Participating librarians and scholars provide information here about collections, archives and data sets of interest to area and international studies (AIS) research, propose preservation of those collections and the creation of new digital resources from data sets, and vote on the merits of those proposals. Community input provided here informs and guides the building of new AIS resources.
Microfilmed collection of 600 serials from across Latin America, from the Nettie Lee Benson Latin American Collection, including government publications and other serials published primarily between 1821 and 1982. The rare and endangered titles were originally captured on microfilm during the early1980s through a U.S. Department of Education Title II-C grant. The Benson Library created archival-quality master negatives, but was unable make these accessible until print masters and catalog records could be created. The LAMP effort supported the duplication of film, which included a copy to be held at the Center for Research Libraries, and Texas supported the cataloging of the resources. This eight-year effort added approximately 900 reels of microfilm to LAMP’s collection....
International Population Census Publications for Latin America and the Caribbean, 1990-2005. Printed volumes of Latin American tabular data, held by the U.S. Census Bureau International Library (subset of larger, comprehensive collection held by the Census Bureau), per Lara Cleveland at IPUMS.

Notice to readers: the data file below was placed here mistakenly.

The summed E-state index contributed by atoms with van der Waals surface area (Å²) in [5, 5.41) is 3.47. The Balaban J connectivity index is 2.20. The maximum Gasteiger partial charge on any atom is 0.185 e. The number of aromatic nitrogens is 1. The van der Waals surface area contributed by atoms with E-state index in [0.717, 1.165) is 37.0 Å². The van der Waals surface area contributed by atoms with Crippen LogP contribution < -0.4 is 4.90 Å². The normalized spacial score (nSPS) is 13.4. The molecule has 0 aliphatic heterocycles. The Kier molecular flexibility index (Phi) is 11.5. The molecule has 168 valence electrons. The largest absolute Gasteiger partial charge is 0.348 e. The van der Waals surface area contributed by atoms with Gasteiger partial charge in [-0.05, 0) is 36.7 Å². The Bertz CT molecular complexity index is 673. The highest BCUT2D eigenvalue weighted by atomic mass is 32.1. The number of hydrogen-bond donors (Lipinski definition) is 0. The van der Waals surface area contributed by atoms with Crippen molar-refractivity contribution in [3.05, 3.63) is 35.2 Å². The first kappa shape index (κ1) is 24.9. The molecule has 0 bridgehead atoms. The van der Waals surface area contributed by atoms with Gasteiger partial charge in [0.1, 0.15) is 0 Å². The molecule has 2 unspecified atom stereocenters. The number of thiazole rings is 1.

The Census Bureau participates in an international publication exchange with counterpart national statistical agencies, a program that has contributed many publications within the Bureau's International Collection. The Bureau's International Collection began growing substantially with the Census Bureau’s increased international analytical and technical assistance activities in the post-World War II years. The entire collection was cataloged at the turn of the...
Proposal to convert and upgrade the digital collection of Mexican and Argentine presidential speeches from the 19th century orginially scanned by the Latin Americanist Research Resources Project (LARRP).
In 2000, LARRP converted over 75,000 frames of microfilmed Spanish-language government documents to digital format. The material was originally microfilmed by the Library of Congress (Argentina) and LAMP (Mexico) on LARRP's behalf. The converted materials were hosted by LANIC at the University of Texas at Austin as GIF files, with larger TIFF files available for downloading.
We propose to harvest the TIFF images from LANIC/Texas (with permission) and to re-process the files to capture full text (OCR) and related metadata.
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